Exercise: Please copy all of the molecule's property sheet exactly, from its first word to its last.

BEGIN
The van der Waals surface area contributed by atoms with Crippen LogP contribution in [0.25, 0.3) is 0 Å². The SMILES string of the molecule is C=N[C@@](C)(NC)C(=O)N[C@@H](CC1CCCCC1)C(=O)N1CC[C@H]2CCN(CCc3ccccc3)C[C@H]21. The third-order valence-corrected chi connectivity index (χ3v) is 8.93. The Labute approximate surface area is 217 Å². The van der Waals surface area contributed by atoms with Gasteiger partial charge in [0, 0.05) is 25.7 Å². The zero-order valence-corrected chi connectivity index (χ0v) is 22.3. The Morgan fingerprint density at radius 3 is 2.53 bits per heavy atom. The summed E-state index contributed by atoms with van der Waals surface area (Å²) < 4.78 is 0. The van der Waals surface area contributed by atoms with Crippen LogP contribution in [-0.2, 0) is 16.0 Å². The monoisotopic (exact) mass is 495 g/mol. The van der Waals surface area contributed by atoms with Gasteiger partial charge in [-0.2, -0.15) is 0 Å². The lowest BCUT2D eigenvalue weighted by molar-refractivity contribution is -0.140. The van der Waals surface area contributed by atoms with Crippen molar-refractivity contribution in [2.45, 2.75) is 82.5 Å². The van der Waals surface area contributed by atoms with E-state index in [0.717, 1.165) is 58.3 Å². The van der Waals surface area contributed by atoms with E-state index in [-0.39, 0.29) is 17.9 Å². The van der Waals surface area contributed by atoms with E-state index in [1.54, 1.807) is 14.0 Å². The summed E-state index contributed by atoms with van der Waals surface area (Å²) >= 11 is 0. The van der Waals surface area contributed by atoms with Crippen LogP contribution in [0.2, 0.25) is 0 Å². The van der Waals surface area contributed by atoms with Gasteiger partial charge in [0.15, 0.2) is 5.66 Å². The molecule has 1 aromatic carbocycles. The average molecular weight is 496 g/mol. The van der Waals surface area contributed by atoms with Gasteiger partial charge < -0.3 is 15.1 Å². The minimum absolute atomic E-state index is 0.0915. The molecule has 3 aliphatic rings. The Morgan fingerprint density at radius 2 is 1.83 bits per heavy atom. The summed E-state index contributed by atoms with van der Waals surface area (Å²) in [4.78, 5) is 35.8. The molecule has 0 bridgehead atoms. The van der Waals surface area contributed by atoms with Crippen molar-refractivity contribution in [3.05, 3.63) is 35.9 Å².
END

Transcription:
The van der Waals surface area contributed by atoms with Crippen LogP contribution in [0.25, 0.3) is 0 Å². The SMILES string of the molecule is C=N[C@@](C)(NC)C(=O)N[C@@H](CC1CCCCC1)C(=O)N1CC[C@H]2CCN(CCc3ccccc3)C[C@H]21. The third-order valence-corrected chi connectivity index (χ3v) is 8.93. The Labute approximate surface area is 217 Å². The van der Waals surface area contributed by atoms with Gasteiger partial charge in [0, 0.05) is 25.7 Å². The zero-order valence-corrected chi connectivity index (χ0v) is 22.3. The Morgan fingerprint density at radius 3 is 2.53 bits per heavy atom. The summed E-state index contributed by atoms with van der Waals surface area (Å²) < 4.78 is 0. The van der Waals surface area contributed by atoms with Crippen LogP contribution in [-0.2, 0) is 16.0 Å². The monoisotopic (exact) mass is 495 g/mol. The van der Waals surface area contributed by atoms with Gasteiger partial charge in [-0.2, -0.15) is 0 Å². The lowest BCUT2D eigenvalue weighted by molar-refractivity contribution is -0.140. The van der Waals surface area contributed by atoms with Crippen molar-refractivity contribution in [2.45, 2.75) is 82.5 Å². The van der Waals surface area contributed by atoms with E-state index in [0.717, 1.165) is 58.3 Å². The van der Waals surface area contributed by atoms with E-state index in [-0.39, 0.29) is 17.9 Å². The van der Waals surface area contributed by atoms with E-state index in [1.54, 1.807) is 14.0 Å². The summed E-state index contributed by atoms with van der Waals surface area (Å²) >= 11 is 0. The van der Waals surface area contributed by atoms with Crippen LogP contribution in [0.2, 0.25) is 0 Å². The van der Waals surface area contributed by atoms with Gasteiger partial charge in [0.15, 0.2) is 5.66 Å². The molecule has 1 aromatic carbocycles. The average molecular weight is 496 g/mol. The van der Waals surface area contributed by atoms with Gasteiger partial charge < -0.3 is 15.1 Å². The minimum absolute atomic E-state index is 0.0915. The molecule has 3 aliphatic rings. The Morgan fingerprint density at radius 2 is 1.83 bits per heavy atom. The summed E-state index contributed by atoms with van der Waals surface area (Å²) in [4.78, 5) is 35.8. The molecule has 0 bridgehead atoms. The van der Waals surface area contributed by atoms with Crippen molar-refractivity contribution in [3.05, 3.63) is 35.9 Å².